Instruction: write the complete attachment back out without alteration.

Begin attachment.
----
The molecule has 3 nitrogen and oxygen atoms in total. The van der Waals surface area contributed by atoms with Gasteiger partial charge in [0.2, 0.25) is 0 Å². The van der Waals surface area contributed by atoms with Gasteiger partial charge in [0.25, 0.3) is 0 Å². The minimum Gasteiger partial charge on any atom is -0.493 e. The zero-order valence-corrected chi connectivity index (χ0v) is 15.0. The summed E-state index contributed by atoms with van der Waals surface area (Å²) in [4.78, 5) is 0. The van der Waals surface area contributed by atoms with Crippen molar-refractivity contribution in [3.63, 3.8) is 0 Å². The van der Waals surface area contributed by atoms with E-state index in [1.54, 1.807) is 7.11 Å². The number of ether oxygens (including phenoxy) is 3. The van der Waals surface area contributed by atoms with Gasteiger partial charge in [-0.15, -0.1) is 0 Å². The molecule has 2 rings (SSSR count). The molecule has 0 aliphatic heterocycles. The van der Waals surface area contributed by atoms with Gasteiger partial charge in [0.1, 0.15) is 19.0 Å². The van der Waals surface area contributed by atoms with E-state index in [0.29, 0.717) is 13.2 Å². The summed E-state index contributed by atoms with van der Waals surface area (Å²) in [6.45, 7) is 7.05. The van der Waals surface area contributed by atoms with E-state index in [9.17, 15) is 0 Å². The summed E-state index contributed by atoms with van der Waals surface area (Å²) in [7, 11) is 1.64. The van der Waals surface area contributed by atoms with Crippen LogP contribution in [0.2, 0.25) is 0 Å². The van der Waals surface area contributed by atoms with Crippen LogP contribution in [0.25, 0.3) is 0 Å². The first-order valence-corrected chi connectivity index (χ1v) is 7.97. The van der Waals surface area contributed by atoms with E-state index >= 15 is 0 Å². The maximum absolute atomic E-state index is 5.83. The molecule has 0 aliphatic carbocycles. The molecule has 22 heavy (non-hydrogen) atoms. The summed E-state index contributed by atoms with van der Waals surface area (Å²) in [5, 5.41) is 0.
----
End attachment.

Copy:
The molecule has 3 nitrogen and oxygen atoms in total. The van der Waals surface area contributed by atoms with Gasteiger partial charge in [0.2, 0.25) is 0 Å². The van der Waals surface area contributed by atoms with Gasteiger partial charge in [0.25, 0.3) is 0 Å². The minimum Gasteiger partial charge on any atom is -0.493 e. The zero-order valence-corrected chi connectivity index (χ0v) is 15.0. The summed E-state index contributed by atoms with van der Waals surface area (Å²) in [4.78, 5) is 0. The van der Waals surface area contributed by atoms with Crippen molar-refractivity contribution in [3.63, 3.8) is 0 Å². The van der Waals surface area contributed by atoms with E-state index in [1.54, 1.807) is 7.11 Å². The number of ether oxygens (including phenoxy) is 3. The van der Waals surface area contributed by atoms with Gasteiger partial charge in [-0.15, -0.1) is 0 Å². The molecule has 2 rings (SSSR count). The molecule has 0 aliphatic heterocycles. The van der Waals surface area contributed by atoms with Gasteiger partial charge in [0.1, 0.15) is 19.0 Å². The van der Waals surface area contributed by atoms with E-state index in [0.29, 0.717) is 13.2 Å². The summed E-state index contributed by atoms with van der Waals surface area (Å²) in [6.45, 7) is 7.05. The van der Waals surface area contributed by atoms with E-state index in [9.17, 15) is 0 Å². The summed E-state index contributed by atoms with van der Waals surface area (Å²) in [7, 11) is 1.64. The van der Waals surface area contributed by atoms with Crippen LogP contribution in [0.2, 0.25) is 0 Å². The van der Waals surface area contributed by atoms with Crippen LogP contribution in [0.25, 0.3) is 0 Å². The first-order valence-corrected chi connectivity index (χ1v) is 7.97. The van der Waals surface area contributed by atoms with E-state index >= 15 is 0 Å². The maximum absolute atomic E-state index is 5.83. The molecule has 0 aliphatic carbocycles. The molecule has 22 heavy (non-hydrogen) atoms. The summed E-state index contributed by atoms with van der Waals surface area (Å²) in [5, 5.41) is 0.